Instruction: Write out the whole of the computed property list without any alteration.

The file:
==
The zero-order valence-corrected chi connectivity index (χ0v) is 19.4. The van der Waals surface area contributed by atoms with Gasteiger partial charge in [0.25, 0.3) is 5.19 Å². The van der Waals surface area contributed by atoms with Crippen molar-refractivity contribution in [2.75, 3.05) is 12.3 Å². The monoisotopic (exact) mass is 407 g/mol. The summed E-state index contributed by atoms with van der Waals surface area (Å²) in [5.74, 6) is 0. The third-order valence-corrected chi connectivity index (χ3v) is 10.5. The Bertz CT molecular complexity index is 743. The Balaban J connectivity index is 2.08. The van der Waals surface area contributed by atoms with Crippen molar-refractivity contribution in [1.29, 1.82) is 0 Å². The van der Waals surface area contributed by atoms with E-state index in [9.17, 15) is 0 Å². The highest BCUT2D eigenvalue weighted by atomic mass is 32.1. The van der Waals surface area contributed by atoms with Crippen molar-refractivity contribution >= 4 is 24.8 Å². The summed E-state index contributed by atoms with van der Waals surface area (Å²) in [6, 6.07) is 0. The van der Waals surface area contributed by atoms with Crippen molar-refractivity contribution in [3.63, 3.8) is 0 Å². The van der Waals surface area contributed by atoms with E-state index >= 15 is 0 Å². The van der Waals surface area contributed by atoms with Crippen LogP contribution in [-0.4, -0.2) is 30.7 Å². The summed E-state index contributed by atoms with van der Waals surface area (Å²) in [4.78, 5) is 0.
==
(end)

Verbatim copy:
The zero-order valence-corrected chi connectivity index (χ0v) is 19.4. The van der Waals surface area contributed by atoms with Gasteiger partial charge in [0.25, 0.3) is 5.19 Å². The van der Waals surface area contributed by atoms with Crippen molar-refractivity contribution in [2.75, 3.05) is 12.3 Å². The monoisotopic (exact) mass is 407 g/mol. The summed E-state index contributed by atoms with van der Waals surface area (Å²) in [5.74, 6) is 0. The third-order valence-corrected chi connectivity index (χ3v) is 10.5. The Bertz CT molecular complexity index is 743. The Balaban J connectivity index is 2.08. The van der Waals surface area contributed by atoms with Crippen molar-refractivity contribution in [1.29, 1.82) is 0 Å². The van der Waals surface area contributed by atoms with E-state index in [9.17, 15) is 0 Å². The highest BCUT2D eigenvalue weighted by atomic mass is 32.1. The van der Waals surface area contributed by atoms with Crippen molar-refractivity contribution >= 4 is 24.8 Å². The summed E-state index contributed by atoms with van der Waals surface area (Å²) in [6, 6.07) is 0. The van der Waals surface area contributed by atoms with Crippen molar-refractivity contribution in [3.63, 3.8) is 0 Å². The van der Waals surface area contributed by atoms with E-state index >= 15 is 0 Å². The van der Waals surface area contributed by atoms with Crippen LogP contribution in [-0.4, -0.2) is 30.7 Å². The summed E-state index contributed by atoms with van der Waals surface area (Å²) in [4.78, 5) is 0.